Is digitisation the key to preventing cross-border landed costs from disrupting international ecommerce?
In a time of continued economic and political uncertainty - where threats against global trade either quickly materialise or fizzle out as part of hardline foreign policy negotiations - companies involved in international trade must now contend with an unprecedented amount of uncertainty and risk as the ‘new normal’. However, Johannes Panzer, Head of Industry Strategy for Ecommerce, Descartes Systems UK, outlines how ecommerce organisations can ride the storm of uncertainty to international retail success.
UK ecommerce businesses currently shipping to the EU (and vice-versa) need to prepare for the forthcoming split from the single market – or so is the latest thinking. As geopolitical factors such as these drive changes within international trade regulations, it has become nearly impossible for organisations to effectively ensure compliance. It has also become more-costly than ever as penalties for denied-party infractions, for example, reach record levels. Not to mention consumer confidence in international ecommerce retailers.
To date international air-to-final-mile has been a winning combination for ecommerce – and across many European countries this includes train/truck/van-to-final-mile. However, as Sweden witnessed in Spring 2018, a new value-added-tax (VAT) on all postal items arriving from non-E.U. countries caused wide-spread disruption and over 400,000 refused packages as consumers were presented with an additional fee on delivery (so called landed costs) that they had no prior visibility of.
Without a trade agreement in place, a similar scenario could easily arise across the EU, in particular as the EU Commission is set to abolish a current exemption on VAT for ecommerce imports valued at less than €22. The impacts are potentially far-reaching. Consumer costs will undoubtedly increase as vendors will be required to pay increased duties and taxes, and without visibility of these costs provided accurately at checkout, it could lead to a mass ‘return to sender’ scenario where packages are rejected at the last mile of delivery. Research shows that 93% of consumers will not make an online purchase without full visibility of estimated import costs, plus delivery: being unprepared and unaware of the duties isn’t an option for organisations who want to continue to sell internationally.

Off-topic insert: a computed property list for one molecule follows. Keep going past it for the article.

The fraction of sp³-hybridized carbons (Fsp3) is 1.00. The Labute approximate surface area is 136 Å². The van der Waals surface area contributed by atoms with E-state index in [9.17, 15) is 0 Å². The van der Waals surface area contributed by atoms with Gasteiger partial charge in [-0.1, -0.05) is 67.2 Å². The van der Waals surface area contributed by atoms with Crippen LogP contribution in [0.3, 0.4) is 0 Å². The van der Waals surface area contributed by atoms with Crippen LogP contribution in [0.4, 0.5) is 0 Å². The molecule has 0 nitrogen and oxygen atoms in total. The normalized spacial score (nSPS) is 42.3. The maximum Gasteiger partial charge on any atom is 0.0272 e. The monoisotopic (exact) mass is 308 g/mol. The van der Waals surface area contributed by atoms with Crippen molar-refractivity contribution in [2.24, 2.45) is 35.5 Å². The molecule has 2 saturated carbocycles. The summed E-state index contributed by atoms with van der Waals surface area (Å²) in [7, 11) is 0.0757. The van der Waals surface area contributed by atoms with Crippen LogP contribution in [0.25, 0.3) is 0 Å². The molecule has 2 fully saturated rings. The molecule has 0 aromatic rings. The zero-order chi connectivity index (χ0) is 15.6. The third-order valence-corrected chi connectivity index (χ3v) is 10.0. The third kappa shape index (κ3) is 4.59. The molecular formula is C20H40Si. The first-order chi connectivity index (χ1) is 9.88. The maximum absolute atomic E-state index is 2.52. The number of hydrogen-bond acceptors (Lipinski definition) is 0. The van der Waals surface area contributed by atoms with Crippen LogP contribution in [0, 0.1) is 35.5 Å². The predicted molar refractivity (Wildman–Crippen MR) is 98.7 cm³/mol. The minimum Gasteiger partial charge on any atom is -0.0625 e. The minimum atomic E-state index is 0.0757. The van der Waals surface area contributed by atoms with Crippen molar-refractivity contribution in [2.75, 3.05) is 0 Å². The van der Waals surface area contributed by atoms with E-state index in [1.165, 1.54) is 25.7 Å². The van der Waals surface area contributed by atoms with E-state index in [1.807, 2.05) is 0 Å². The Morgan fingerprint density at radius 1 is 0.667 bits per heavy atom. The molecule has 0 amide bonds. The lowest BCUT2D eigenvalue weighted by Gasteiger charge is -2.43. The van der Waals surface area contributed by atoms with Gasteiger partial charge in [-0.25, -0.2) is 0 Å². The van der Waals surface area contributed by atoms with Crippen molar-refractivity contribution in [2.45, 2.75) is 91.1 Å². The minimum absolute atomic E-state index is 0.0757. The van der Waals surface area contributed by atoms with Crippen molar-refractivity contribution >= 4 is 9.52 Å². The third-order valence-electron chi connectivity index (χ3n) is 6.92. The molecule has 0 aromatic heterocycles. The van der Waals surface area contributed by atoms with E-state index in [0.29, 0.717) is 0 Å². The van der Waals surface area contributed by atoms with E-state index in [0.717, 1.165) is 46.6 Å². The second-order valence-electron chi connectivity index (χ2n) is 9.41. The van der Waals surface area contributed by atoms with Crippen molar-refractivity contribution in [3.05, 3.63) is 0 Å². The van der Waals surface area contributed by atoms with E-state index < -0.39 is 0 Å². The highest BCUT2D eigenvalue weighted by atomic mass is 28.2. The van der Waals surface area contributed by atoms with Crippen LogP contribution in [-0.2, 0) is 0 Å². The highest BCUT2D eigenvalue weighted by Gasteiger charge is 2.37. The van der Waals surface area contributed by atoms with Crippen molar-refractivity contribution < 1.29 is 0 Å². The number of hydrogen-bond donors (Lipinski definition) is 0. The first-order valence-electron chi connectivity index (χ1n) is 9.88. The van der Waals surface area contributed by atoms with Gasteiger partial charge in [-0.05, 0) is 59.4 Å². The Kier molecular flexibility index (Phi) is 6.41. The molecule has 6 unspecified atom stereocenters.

With uncertainty mounting, there is an urgent need for logistics and supply chain professionals to have a more comprehensive understanding of current and potential international trade developments due to the likely impact on global sourcing, infrastructure and operations. The good news is that utilising global trade content — solutions packed with everything from the latest import and export data down to the bill of lading, to databases for international trade regulations, rulings and duties — can help companies gain greater visibility and confidence within their trade operations.
Realising new opportunities
Any check-out process for goods that will be delivered outside their customs territory should, by default, use the Harmonised Item Description and Coding System to identify a product’s HS code and combine that with delivery destination to provide the full cost information consumers require to make a purchase decision.
In a sector where customers can come from virtually anywhere in the world, this global trade content helps ecommerce companies remain compliant with international trade agreements and avoid business transactions with restricted parties. To do so, many companies are loading duty and tax data, as well as sanctioned-party lists, directly into the back end of their shopping carts to provide accuracy and transparency around potential landed costs.
Global trade content is also beneficial in helping ecommerce companies better manage against difficult and costly cross-border returns. By disclosing duty and tax rates upfront during checkout, international customers understand the true cost of sale and are less likely to reject a shipment due to unexpected fees.
Giving customers visibility of these otherwise hidden costs is not only key to realising new market opportunities, however. It also provides an opportunity for competitive differentiation, particularly with items that consumers can purchase from multiple ecommerce vendors. Giving a potential customer visibility of the item cost, plus separate shipping costs – even shipping options – can add positively to the overall customer experience by positioning yourself as a trusted and transparent retail partner.
There is no doubt that global trade uncertainty is set to stay – at least for the foreseeable future. However, this is no reason for domestic businesses to shy away from international expansion. Nor is it a reason for ecommerce retailers operating internationally to consider battening down the hatches.
On the contrary, those organisations who are set up properly and are harnessing global trade data within their sales and fulfilment processes, will not only reduce risk; they have the opportunity to positively differentiate themselves and gain international competitive advantage